THE COURT: Other than what is in this Plea Agreement, has anyone made any promises to you in order to get you to plead guilty?

THE DEFENDANT: No, Sir, Your Honor. (Rep. Tr. at 12.)

The Court also asked Petitioner whether he understood that by signing the agreement, he waived his right to collateral attack. (Id. at 15). Petitioner responded, "Yes, Sir, Your Honor." (Id.) Furthermore, this Court specifically asked Petitioner if he was threatened or placed under duress to sign the Plea Agreement, and Petitioner responded that he was not. (Id. at 11.) Petitioner also stated that he had all of the terms of the Plea Agreement explained to him:

THE COURT: Before you put your signature on those spots, did you have read and have explained to you all of the statements and answers that are in the agreement as well as the declaration?

THE DEFENDANT: Yes, Sir.

THE COURT: Do you have any questions about it?

THE DEFENDANT: No, Sir, Your Honor. (Id. at 7.)

Section VI of the Plea Agreement also supports the Government's argument that Petitioner knowingly and voluntarily entered into the Plea Agreement:

Defendant represents that: (a) Defendant has had a full opportunity to discuss all the facts and circumstances of this case with defense counsel, and has a clear understanding of the charges and the consequences of this plea; (b) no one has made any promises or offered any rewards in return for this guilty plea, other than those contained in this agreement or otherwise disclosed to the court; (c) no one has threatened defendant or defendant's family to induce this guilty plea; and (d) defendant is pleading guilty because in truth and in fact defendant is guilty and for no other reason. (Plea Agreement at 4.)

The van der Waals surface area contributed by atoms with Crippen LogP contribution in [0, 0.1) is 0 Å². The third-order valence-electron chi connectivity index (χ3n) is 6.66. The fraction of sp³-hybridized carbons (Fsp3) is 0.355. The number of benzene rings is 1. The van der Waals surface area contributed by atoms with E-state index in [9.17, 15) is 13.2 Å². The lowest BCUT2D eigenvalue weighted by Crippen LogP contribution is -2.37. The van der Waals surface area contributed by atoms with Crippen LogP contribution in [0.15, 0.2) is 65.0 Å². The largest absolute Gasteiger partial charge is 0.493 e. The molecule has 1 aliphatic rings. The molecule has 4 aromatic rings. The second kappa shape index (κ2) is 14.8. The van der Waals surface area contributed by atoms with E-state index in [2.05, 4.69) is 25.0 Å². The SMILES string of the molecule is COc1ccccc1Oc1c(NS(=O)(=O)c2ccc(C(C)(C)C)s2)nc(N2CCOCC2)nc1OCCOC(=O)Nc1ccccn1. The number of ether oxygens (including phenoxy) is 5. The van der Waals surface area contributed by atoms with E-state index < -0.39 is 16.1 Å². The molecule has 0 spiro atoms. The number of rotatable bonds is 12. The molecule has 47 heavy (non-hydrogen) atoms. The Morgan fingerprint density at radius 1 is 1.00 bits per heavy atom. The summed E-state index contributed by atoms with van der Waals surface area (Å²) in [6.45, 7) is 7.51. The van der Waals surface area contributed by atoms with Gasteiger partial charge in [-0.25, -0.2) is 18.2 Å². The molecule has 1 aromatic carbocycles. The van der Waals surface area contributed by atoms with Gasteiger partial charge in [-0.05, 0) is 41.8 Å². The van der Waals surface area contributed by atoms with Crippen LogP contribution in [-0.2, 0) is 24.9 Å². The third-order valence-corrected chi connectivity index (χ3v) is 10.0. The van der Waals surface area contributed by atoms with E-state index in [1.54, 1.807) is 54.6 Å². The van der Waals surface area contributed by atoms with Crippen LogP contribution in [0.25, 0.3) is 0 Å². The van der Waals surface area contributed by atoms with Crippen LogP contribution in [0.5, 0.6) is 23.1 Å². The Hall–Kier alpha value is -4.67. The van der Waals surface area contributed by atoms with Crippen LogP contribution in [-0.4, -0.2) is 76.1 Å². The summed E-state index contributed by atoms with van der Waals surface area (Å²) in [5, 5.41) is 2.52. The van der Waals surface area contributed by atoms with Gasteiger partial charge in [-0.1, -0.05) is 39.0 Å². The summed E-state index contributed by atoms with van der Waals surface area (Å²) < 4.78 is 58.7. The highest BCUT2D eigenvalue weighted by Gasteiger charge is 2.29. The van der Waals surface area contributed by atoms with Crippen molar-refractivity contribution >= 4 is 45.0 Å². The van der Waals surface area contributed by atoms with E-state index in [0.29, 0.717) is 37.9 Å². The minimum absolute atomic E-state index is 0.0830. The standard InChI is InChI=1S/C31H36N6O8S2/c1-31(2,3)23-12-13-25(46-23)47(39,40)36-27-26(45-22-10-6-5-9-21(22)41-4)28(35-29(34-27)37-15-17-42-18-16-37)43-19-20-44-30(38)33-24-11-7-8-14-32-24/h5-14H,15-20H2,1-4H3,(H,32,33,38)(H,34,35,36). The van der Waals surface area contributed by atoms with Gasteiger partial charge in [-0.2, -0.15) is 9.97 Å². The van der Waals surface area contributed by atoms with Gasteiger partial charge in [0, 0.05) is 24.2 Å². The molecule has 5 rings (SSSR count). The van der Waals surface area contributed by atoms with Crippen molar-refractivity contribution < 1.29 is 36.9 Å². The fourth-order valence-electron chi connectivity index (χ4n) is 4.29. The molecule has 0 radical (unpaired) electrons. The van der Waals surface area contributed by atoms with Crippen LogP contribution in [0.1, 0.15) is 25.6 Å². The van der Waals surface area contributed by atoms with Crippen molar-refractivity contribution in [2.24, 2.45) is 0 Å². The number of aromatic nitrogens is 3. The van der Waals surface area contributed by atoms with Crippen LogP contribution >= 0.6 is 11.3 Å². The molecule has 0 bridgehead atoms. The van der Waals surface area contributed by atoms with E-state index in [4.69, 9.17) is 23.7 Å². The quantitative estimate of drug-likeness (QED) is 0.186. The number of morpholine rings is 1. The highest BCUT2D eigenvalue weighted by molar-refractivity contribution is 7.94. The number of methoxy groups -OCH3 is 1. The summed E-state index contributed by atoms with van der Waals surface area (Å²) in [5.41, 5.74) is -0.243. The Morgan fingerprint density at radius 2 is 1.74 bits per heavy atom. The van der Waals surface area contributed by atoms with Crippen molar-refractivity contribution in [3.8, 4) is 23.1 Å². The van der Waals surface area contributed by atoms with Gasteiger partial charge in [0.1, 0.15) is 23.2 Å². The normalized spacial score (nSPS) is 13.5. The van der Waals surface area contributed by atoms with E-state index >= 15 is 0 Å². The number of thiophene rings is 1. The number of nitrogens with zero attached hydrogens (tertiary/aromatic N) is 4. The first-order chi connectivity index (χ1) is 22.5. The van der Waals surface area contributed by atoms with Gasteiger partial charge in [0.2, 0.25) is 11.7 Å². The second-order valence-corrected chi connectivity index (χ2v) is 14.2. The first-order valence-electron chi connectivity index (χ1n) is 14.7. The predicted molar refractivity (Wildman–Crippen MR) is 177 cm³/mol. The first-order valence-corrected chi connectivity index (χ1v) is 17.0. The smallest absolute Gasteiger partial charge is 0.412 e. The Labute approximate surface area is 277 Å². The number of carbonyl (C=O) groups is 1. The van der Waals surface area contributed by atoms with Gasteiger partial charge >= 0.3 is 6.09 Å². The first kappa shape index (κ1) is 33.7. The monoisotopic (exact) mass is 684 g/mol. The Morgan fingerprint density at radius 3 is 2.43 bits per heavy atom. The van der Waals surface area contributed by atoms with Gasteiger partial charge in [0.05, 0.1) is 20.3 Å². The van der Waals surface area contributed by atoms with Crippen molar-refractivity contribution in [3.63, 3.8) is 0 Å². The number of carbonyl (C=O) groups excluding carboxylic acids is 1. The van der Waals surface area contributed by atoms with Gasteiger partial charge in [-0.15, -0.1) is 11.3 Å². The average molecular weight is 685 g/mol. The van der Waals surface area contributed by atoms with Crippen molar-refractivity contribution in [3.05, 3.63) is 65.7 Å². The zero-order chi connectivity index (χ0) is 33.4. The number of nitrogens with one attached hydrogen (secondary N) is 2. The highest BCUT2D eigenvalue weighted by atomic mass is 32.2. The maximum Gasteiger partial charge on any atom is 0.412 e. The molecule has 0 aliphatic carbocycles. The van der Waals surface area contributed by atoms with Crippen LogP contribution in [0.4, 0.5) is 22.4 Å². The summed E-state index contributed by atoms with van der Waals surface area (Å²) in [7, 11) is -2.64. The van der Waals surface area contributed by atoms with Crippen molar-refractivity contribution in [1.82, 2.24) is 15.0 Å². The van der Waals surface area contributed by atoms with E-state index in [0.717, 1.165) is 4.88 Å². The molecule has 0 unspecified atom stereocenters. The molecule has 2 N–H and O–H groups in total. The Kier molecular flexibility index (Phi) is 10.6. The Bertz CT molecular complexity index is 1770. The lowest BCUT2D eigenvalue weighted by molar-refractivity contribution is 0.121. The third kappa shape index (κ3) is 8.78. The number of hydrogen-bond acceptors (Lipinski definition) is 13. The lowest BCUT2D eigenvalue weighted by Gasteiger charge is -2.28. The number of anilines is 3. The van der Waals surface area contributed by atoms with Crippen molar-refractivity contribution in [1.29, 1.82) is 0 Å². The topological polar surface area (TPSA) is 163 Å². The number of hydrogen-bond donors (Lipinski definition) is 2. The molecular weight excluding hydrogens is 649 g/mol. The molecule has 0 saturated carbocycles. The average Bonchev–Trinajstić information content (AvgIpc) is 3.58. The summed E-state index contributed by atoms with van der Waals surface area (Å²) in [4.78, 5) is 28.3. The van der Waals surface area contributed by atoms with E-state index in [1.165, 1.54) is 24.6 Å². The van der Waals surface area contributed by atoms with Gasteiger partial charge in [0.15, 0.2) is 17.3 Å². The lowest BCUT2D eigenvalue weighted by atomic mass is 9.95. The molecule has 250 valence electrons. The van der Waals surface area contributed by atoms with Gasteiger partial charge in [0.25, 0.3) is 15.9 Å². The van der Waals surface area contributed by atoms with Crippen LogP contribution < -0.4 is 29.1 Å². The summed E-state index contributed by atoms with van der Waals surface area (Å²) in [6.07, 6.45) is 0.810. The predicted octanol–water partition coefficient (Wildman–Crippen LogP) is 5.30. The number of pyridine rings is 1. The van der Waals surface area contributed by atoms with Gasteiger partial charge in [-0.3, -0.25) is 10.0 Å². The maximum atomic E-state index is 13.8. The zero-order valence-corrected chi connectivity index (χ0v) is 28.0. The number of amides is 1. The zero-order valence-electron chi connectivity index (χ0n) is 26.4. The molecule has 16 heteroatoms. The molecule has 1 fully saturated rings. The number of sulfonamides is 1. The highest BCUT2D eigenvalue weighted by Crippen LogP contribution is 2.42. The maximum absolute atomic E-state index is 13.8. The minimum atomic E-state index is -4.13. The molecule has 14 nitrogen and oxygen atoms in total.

The Plea Agreement and the record of the disposition hearing demonstrate that the terms of the Plea Agreement were explained to Petitioner, and Petitioner understood those terms. The Court thus FINDS that Petitioner knowingly and voluntarily entered into the Plea Agreement.

B. The Waiver Encompassed Petitioner's Right to Collateral Attack

The Government contends that the language of the Plea Agreement clearly waived Petitioner's right to collateral attack. Generally, courts will enforce a waiver of the right to collateral attack if the language of the waiver encompasses a petitioner's right to attack his sentence on the grounds claimed. See United States v. Martinez, 143 F.3d 1266, 1270-71 (9th Cir. 1998). Here, Section XI of the Plea Agreement provides as follows:

In exchange for the Government's concessions in this plea agreement, defendant waives, to the full extent of the law, any right to appeal or to collaterally attack the conviction and sentence, including any restitution order, unless the Court imposes a custodial sentence greater than the high end of the guideline range (or statutory mandatory minimum term, if applicable) recommended by the Government pursuant to this agreement at the time of sentencing. (Id. at 7.) The plain language of the Plea Agreement provided that Petitioner "waive[d], to the full extent of the law, any right to appeal or to collaterally attack the conviction and sentence."*fn1 (Plea Agreement at 7.) Accordingly, the Court FINDS that the waiver encompassed Petitioner's right to collateral attack.

C. All Conditions of the Plea Agreement Have Been Met

The Court next examines whether Petitioner's sentence conformed with the terms of the Plea Agreement. Petitioner's waiver of the right to collateral attack was conditioned upon the Court not imposing a sentence greater than the high end of the guideline range. At sentencing, the Government recommended a total adjusted offense level of 27, which was in accordance with the Plea Agreement. (Rep. Tr. at 29.) Further, the Government recommended a guideline range of 130 to 163 months in custody and a five-year period of supervised release, which was consistent with the terms of the Plea Agreement. (Id.) The Court sentenced Petitioner to the recommended 130 months in prison and five years of supervised release. [See Doc. No. 21.] Petitioner claims that he received a sentence of 190 months, and that the Court did not sentence him in accordance with the conditions of the Plea Agreement. (Traverse at 2.) However, this assertion is incorrect because Petitioner was not sentenced to 190 months in custody, but instead was sentenced to 130 months in custody and five years of supervised release. Because the Court sentenced Petitioner within the low-end range recommended by the Government, the Court FINDS that the conditions of the Plea Agreement were met.